View Full Version : Clean Air For Your Steel Pony's Lungs

03-07-2011, 03:32 PM
K&N has quite a following, but they are not really complete w/o some kind of foam element filter that further cleans the air after it has gone thru the mesh pre-filter, then the K&N.
It is fairly common to put a foam element OVER the K&N, but this means that the foam is doing the lion's share of the work.

(Long ago in the desert we used to pull a Filtron "sock" over our then new K&N's. Water would pass thru the foam taking dirt with it to be found in the carb.'s throat as well as increase wear of carb. slides and everything else. Water would NOT pass thru BOTH filters together 40 years ago, and probably will not NOW.)

I believe you are better off with a tractor or heavy equipment type of diesel cannister filter that is composed of 1. a cyclonic dirt trap, 2. a large deeply pleated paper or fiber pre or 1st stage filter and a secondary filter as well.

I got a small two-stage cannister-type filter from the Kubota agency that I shall try to install on my Ural Gear Up.
It is regularly installed on a 900cc diesel, so I believe it will be more than adequate for a much lower compression 750cc gas engine.


03-07-2011, 03:36 PM
Very important - good filtering of air when off road.

Likewise very important is a good snorkel system.


03-07-2011, 03:47 PM
Good to hear from you ALWAYS, Anthony! :-)
There was some bike or other in the long ago past that had the filter and intake inset into the top of the bike's gas tank.
This would still be a primo location on a mo-sicle sicne the lower down you go the thicker(er;-) the dust gets.
IT woudl take alot of weldign on (best woudl be NEW) the gast tank and woudl neccessarily reduce the fuel capacity.
It's worth cosndiering if you coudl find a really superior paper element for some modern vehicle that woudl be the right size to fit the toolbox recess you woudl be modifying.

Mine (if I can get it mounted) will have a short snorkel up under the bike's saddle.


03-07-2011, 03:50 PM
Yeah thanks for bringing this up. K&N will tell you that their filter will increase horsepower but you can also increase horsepower by completely taking off the air filter! K&N does not advertise better filtration, just more hp! The really fine dust is not stopped by a K&N, especially desert dust. I learned this the hard way when I got lots of dust in the factory built in filter in my Tundra then I switched back to a regular filter. I've never heard of putting foam with a K&N, is this somehow superior to a regular paper/cotton filter?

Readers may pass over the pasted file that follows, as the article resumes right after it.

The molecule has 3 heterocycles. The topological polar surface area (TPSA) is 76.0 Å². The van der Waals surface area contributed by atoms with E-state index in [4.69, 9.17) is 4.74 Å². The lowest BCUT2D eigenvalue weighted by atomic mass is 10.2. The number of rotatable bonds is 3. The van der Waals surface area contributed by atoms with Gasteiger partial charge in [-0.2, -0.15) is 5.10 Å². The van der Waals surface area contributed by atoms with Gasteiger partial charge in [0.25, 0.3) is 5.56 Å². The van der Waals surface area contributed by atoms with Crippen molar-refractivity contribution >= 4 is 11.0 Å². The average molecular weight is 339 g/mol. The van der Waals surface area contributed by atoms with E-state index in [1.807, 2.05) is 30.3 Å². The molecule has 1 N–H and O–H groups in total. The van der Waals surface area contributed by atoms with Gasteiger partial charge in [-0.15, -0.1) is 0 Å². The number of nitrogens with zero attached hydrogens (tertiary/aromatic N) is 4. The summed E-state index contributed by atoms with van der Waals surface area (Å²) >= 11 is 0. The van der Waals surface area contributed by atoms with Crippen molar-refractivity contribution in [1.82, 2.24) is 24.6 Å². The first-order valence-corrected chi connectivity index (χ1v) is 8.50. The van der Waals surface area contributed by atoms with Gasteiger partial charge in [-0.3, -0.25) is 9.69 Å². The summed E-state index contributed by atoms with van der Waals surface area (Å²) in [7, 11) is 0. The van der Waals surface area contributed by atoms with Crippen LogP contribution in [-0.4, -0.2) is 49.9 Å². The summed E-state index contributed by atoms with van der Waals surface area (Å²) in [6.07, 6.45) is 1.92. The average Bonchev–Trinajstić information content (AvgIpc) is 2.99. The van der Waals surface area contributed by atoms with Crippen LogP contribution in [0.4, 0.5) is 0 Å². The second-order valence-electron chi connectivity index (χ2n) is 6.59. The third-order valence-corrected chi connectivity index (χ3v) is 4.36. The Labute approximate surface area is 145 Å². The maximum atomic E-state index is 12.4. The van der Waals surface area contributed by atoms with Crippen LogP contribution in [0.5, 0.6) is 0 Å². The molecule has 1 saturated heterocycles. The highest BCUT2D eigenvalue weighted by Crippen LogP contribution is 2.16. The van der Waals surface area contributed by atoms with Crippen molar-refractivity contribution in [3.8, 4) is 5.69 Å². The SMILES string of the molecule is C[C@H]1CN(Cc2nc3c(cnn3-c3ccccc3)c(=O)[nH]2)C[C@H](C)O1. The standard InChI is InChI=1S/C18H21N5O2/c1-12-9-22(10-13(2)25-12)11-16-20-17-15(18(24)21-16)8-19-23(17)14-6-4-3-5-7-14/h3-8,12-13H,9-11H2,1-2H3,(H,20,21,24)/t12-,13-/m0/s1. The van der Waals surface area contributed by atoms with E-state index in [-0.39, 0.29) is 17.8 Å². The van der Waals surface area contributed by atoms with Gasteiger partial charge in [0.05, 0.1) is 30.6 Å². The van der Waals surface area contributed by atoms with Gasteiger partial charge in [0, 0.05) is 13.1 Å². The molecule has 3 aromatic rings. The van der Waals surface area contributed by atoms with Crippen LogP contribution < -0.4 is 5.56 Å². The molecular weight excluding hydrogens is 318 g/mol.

03-08-2011, 07:48 AM
I thought that the point of the K&N filter was increased surface area of "better" filter media and therefore increased airflow resulting in better HP. My personal experience is that I got noticeably better HP on my F350 turbo diesel but that's a diesel not a gas vehicle. Diesels are basically big air pumps so it could be that it makes a bigger difference?? I'm no mechanic, I just notice stuff that works for others and buy it. Seems like putting a foam filter around the K&N would REDUCE airflow and therefore nullify the original advantage gained.

03-08-2011, 08:30 AM
Well I'm not off roading like you guys but I recently put a K&N in my HHR and I gained almost 2 MPG now. Every bit helps with the gas prices they are currently.

03-08-2011, 09:13 AM
Good to hear from you ALWAYS, Anthony!No.
Good to hear from YOU! - You post too little.

This thread really is a great excuse for us (WT) to discuss and 'hash out' the best air filters & snorkels for SERIOUS off roading.

Sort of like this: - An old thread of mine:



03-09-2011, 10:20 PM